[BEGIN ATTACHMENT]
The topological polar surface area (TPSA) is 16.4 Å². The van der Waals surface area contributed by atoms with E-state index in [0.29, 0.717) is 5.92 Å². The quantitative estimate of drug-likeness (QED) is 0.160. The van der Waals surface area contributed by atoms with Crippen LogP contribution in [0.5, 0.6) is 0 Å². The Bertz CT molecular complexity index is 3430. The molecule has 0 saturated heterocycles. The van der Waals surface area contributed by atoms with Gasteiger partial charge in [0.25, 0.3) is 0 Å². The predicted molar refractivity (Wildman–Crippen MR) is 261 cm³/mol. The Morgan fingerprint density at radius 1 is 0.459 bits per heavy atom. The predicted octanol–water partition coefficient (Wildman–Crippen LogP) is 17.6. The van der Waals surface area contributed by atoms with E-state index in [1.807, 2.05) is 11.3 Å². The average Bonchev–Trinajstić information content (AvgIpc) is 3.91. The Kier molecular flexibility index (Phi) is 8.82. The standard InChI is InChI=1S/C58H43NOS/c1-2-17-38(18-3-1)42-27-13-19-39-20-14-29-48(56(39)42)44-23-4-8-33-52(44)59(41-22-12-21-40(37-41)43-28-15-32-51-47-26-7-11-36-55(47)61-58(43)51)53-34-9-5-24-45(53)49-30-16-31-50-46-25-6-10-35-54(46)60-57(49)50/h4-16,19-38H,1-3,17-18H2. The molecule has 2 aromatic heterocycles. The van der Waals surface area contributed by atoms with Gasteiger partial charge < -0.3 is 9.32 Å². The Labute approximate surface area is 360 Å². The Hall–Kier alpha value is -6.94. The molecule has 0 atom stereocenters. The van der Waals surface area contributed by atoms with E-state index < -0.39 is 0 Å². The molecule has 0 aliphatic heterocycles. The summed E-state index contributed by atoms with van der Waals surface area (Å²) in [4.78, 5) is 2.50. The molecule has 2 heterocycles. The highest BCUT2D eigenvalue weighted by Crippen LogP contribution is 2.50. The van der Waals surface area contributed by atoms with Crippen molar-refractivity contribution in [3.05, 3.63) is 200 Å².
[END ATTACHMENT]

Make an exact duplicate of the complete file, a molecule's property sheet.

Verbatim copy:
The topological polar surface area (TPSA) is 16.4 Å². The van der Waals surface area contributed by atoms with E-state index in [0.29, 0.717) is 5.92 Å². The quantitative estimate of drug-likeness (QED) is 0.160. The van der Waals surface area contributed by atoms with Crippen LogP contribution in [0.5, 0.6) is 0 Å². The Bertz CT molecular complexity index is 3430. The molecule has 0 saturated heterocycles. The van der Waals surface area contributed by atoms with Gasteiger partial charge in [0.25, 0.3) is 0 Å². The predicted molar refractivity (Wildman–Crippen MR) is 261 cm³/mol. The Morgan fingerprint density at radius 1 is 0.459 bits per heavy atom. The predicted octanol–water partition coefficient (Wildman–Crippen LogP) is 17.6. The van der Waals surface area contributed by atoms with E-state index in [1.807, 2.05) is 11.3 Å². The average Bonchev–Trinajstić information content (AvgIpc) is 3.91. The Kier molecular flexibility index (Phi) is 8.82. The standard InChI is InChI=1S/C58H43NOS/c1-2-17-38(18-3-1)42-27-13-19-39-20-14-29-48(56(39)42)44-23-4-8-33-52(44)59(41-22-12-21-40(37-41)43-28-15-32-51-47-26-7-11-36-55(47)61-58(43)51)53-34-9-5-24-45(53)49-30-16-31-50-46-25-6-10-35-54(46)60-57(49)50/h4-16,19-38H,1-3,17-18H2. The molecule has 2 aromatic heterocycles. The van der Waals surface area contributed by atoms with Gasteiger partial charge < -0.3 is 9.32 Å². The Labute approximate surface area is 360 Å². The Hall–Kier alpha value is -6.94. The molecule has 0 atom stereocenters. The van der Waals surface area contributed by atoms with E-state index < -0.39 is 0 Å². The molecule has 0 aliphatic heterocycles. The summed E-state index contributed by atoms with van der Waals surface area (Å²) in [4.78, 5) is 2.50. The molecule has 2 heterocycles. The highest BCUT2D eigenvalue weighted by Crippen LogP contribution is 2.50. The van der Waals surface area contributed by atoms with Crippen molar-refractivity contribution in [3.05, 3.63) is 200 Å².